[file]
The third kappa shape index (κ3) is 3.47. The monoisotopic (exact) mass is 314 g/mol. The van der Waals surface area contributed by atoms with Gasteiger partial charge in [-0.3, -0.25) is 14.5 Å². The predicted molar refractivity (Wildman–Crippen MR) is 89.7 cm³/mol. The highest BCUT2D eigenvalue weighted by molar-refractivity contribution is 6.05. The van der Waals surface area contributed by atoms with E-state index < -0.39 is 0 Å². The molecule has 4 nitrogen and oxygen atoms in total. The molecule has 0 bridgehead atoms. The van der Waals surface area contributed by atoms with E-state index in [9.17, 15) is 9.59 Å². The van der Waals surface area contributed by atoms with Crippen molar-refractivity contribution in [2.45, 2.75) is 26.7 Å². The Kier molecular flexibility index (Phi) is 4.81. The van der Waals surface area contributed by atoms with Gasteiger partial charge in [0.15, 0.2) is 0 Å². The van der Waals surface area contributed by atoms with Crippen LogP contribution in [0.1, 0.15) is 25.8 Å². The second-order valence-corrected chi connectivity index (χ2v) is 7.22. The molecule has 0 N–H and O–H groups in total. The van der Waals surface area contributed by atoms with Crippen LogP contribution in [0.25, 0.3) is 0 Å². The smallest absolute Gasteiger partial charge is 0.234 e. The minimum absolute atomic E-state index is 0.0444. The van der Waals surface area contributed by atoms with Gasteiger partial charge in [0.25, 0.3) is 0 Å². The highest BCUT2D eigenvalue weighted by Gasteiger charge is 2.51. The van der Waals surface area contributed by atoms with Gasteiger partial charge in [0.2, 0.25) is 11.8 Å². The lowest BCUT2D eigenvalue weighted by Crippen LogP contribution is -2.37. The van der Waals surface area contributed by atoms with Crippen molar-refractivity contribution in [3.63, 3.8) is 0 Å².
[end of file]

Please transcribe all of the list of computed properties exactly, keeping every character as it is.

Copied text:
The third kappa shape index (κ3) is 3.47. The monoisotopic (exact) mass is 314 g/mol. The van der Waals surface area contributed by atoms with Gasteiger partial charge in [-0.3, -0.25) is 14.5 Å². The predicted molar refractivity (Wildman–Crippen MR) is 89.7 cm³/mol. The highest BCUT2D eigenvalue weighted by molar-refractivity contribution is 6.05. The van der Waals surface area contributed by atoms with E-state index < -0.39 is 0 Å². The molecule has 4 nitrogen and oxygen atoms in total. The molecule has 0 bridgehead atoms. The van der Waals surface area contributed by atoms with E-state index in [9.17, 15) is 9.59 Å². The van der Waals surface area contributed by atoms with Crippen molar-refractivity contribution in [2.45, 2.75) is 26.7 Å². The Kier molecular flexibility index (Phi) is 4.81. The van der Waals surface area contributed by atoms with Gasteiger partial charge in [0.15, 0.2) is 0 Å². The van der Waals surface area contributed by atoms with Crippen LogP contribution in [0.1, 0.15) is 25.8 Å². The second-order valence-corrected chi connectivity index (χ2v) is 7.22. The molecule has 0 N–H and O–H groups in total. The van der Waals surface area contributed by atoms with Crippen LogP contribution in [0.25, 0.3) is 0 Å². The smallest absolute Gasteiger partial charge is 0.234 e. The minimum absolute atomic E-state index is 0.0444. The van der Waals surface area contributed by atoms with Gasteiger partial charge in [0.25, 0.3) is 0 Å². The highest BCUT2D eigenvalue weighted by Gasteiger charge is 2.51. The van der Waals surface area contributed by atoms with Gasteiger partial charge in [0.2, 0.25) is 11.8 Å². The lowest BCUT2D eigenvalue weighted by Crippen LogP contribution is -2.37. The van der Waals surface area contributed by atoms with Crippen molar-refractivity contribution in [3.63, 3.8) is 0 Å².